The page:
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    Single rooms, seclusion and the non-restraint movement in Britain, 1838-1844

    Topp, Leslie (2018) Single rooms, seclusion and the non-restraint movement in Britain, 1838-1844. Social History of Medicine 31 (4), pp. 754-773. ISSN 0951-631X.

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    Abstract

    This article shows how the practice of seclusion – the confinement of asylum patients in locked rooms alone – entered the spotlight during the bitter controversy over the abolition of mechanical restraints in the late 1830s and early 1840s. Drawing on letters to The Lancet, as well as on asylum reports, reports of the Commissioners in Lunacy and polemical pamphlets, and focusing on the two asylums at the centre of the controversy, Lincoln and Hanwell, I set out the range of positions taken, from pro-restraint and anti-seclusion to anti-restraint and pro-seclusion. I show how seclusion was associated with a lack of transparency, how it was seen as parallel to the disputed practice of solitary confinement in the prison system, and how both the practice of seclusion and the single room itself were modified in the face of these challenges. John Conolly emerges as the most committed proponent of seclusion.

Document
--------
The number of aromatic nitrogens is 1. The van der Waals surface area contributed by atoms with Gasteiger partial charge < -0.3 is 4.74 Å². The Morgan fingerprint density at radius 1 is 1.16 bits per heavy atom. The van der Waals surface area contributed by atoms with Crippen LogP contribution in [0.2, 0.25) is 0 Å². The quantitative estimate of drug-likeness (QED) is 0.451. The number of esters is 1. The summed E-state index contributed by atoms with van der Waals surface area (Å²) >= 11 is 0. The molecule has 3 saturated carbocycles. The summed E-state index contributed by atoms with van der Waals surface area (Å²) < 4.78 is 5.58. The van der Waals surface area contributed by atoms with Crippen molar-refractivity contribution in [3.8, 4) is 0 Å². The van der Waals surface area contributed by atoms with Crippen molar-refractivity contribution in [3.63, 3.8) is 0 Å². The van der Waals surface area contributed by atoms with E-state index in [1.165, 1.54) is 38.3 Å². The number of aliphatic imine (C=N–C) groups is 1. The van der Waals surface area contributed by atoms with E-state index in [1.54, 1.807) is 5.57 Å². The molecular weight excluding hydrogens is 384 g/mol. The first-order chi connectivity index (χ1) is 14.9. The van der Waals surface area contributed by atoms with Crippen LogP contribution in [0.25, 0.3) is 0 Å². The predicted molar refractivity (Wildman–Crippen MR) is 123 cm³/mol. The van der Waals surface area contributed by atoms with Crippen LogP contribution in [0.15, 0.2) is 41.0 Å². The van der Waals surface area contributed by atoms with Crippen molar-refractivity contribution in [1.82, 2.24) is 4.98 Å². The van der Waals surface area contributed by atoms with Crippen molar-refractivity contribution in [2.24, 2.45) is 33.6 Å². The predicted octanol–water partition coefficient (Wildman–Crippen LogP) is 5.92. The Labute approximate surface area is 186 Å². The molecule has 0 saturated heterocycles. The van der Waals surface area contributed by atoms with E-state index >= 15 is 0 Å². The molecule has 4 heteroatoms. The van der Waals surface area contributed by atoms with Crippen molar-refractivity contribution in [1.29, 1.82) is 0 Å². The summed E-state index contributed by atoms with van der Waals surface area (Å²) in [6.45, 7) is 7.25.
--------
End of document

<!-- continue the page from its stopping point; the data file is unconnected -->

Metadata

    Item Type: Article
    Additional Information: This is a pre-copyedited, author-produced PDF of an article accepted for publication following peer review. The version of record is available online at the link above.
    Keyword(s) / Subject(s): lunatic asylums, seclusion, non-restraint movement, Lincoln Asylum, Hanwell Asylum, John Conolly, Robert Gardiner Hill
    School: School of Arts > History of Art
    Research Centres and Institutes: Architecture, Space and Society, Centre for
    Depositing User: Leslie Topp
    Date Deposited: 23 Jan 2018 11:45
    Last Modified: 16 Feb 2021 01:20
    URI: https://eprints.bbk.ac.uk/id/eprint/20899

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